Caregivers Chronicles: Embracing the person we love nowPublished 8:01pm Thursday, August 1, 2013
Not all dementia is Alzheimer’s disease. But the course of dementia is usually progressive. Today, as we attempt to differentiate between the normality of lost keys when we age, and the pathology of dementia, an MD will often diagnose “Mild Cognitive Impairment” or MCI as a beginning stage of decline. This was the answer from psychological testing with Sam in 2010. He had become anxious about his forgetfulness and sought help. At that time he was teaching a reduced schedule at a university. He was a much admired professor known for his wit and wisdom. But within the year, his devoted students were concerned that he was repeating lectures, not recording grades, and missing appointments. When they confided this concern to Sharon, his wife of 19 years, she began to review his lecture notes and to check grades, etc. Soon her help was not enough, and with great sadness, Sam resigned in 2011. To be with him, Sharon also resigned from her home health supervision job. With a confirmed diagnosis of “frontotemporal dementia,” Sam’s personality and functioning rapidly changed.
At first Sam was sad and resistant to the changes that had come over him, but after six months he began to accept his limits, and now the changes are VERY rapid. In two years Sam has become totally dependent on Sharon for food preparation, dressing, bathing, toileting and changing him when accidents happen. Their love story, her nursing skills, and her memory of the good years of their marriage sustain Sharon through the enormous amount of care she provides him, as well as her total responsibility for their lives.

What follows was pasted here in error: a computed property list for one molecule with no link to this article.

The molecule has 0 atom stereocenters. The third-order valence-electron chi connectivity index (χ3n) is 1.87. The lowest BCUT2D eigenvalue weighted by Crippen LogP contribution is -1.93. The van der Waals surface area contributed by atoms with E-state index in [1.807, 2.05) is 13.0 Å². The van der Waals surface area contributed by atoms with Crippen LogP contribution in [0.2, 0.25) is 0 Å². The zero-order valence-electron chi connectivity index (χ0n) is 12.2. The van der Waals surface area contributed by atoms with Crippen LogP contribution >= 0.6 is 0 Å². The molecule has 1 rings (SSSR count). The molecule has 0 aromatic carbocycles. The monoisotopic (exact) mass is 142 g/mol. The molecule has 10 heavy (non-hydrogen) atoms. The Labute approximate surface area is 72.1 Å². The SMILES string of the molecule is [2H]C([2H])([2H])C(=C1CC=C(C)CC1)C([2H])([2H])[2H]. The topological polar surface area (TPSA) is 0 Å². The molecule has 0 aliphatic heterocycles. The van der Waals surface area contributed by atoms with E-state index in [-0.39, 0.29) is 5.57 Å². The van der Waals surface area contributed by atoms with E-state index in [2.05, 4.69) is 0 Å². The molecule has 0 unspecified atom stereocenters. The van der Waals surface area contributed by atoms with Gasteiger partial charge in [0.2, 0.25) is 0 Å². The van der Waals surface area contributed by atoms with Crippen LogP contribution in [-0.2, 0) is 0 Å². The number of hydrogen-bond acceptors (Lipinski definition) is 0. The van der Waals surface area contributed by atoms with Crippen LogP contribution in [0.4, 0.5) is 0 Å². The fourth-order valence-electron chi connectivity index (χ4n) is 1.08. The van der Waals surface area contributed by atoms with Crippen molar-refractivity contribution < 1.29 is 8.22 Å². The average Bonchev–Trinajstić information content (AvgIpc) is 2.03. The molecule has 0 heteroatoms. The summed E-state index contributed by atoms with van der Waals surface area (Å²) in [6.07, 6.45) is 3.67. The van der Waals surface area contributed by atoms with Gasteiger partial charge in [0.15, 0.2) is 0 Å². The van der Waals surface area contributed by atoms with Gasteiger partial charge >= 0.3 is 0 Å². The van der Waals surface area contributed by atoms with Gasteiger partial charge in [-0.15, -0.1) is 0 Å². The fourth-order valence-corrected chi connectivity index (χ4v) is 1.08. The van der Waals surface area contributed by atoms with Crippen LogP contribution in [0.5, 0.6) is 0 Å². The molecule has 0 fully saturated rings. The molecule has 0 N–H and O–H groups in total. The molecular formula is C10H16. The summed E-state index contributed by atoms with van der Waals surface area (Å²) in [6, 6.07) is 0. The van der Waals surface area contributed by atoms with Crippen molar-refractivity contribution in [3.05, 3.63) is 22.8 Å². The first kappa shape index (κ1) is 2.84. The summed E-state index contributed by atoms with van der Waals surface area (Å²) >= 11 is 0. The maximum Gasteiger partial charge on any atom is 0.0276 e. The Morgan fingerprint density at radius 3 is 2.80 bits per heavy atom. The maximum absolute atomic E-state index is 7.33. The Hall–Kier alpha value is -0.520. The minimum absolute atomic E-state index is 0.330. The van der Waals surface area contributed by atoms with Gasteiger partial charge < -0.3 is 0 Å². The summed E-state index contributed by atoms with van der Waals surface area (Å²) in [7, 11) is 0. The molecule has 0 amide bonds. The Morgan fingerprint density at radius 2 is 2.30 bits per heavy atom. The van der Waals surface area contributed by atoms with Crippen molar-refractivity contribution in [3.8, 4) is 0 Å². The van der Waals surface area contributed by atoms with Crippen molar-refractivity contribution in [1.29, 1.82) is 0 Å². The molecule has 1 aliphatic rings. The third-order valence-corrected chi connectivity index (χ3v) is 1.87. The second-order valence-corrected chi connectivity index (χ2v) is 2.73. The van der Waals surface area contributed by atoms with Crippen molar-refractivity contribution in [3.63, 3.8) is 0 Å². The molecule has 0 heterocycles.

Sharon and Sam met in 1992 as divorced single parents invited to a “tall singles” pot luck. They were immediately drawn to each other. Their quick witty minds, their marital heartbreaks, and mutual interests overcame their distinct differences: he is an “over the top” extrovert while she is a quiet introvert. One romantic evening on Emerald Isle, amid phosphorescent sea foam, Sam proposed. Their “happily ever after” meant they sold both their homes and moved into a setting neutral to their four mostly grown children. For almost 20 years they pursued their careers, were very active, and drawn into community life. That is over now. Sam moves very slowly, is restless and prone to wander. He wears diapers and a sheriff’s “wander guard,” a life saver since they have had to activate a silver alert three times so far. The Beaufort County Sheriff’s Office (252- 946-7111) has a similar device called “CareTrac.”
When you ask Sharon how she manages the incredible demands on her life, she acknowledges she treasures Adult Day Care and needs help from respite caregivers who allow her to spend some time with friends every week. But she has learned to accept that Sam cannot even answer her but only echoes what he has heard. She clearly and profoundly states that her ongoing love for Sam allows her to embrace the man she lives with now.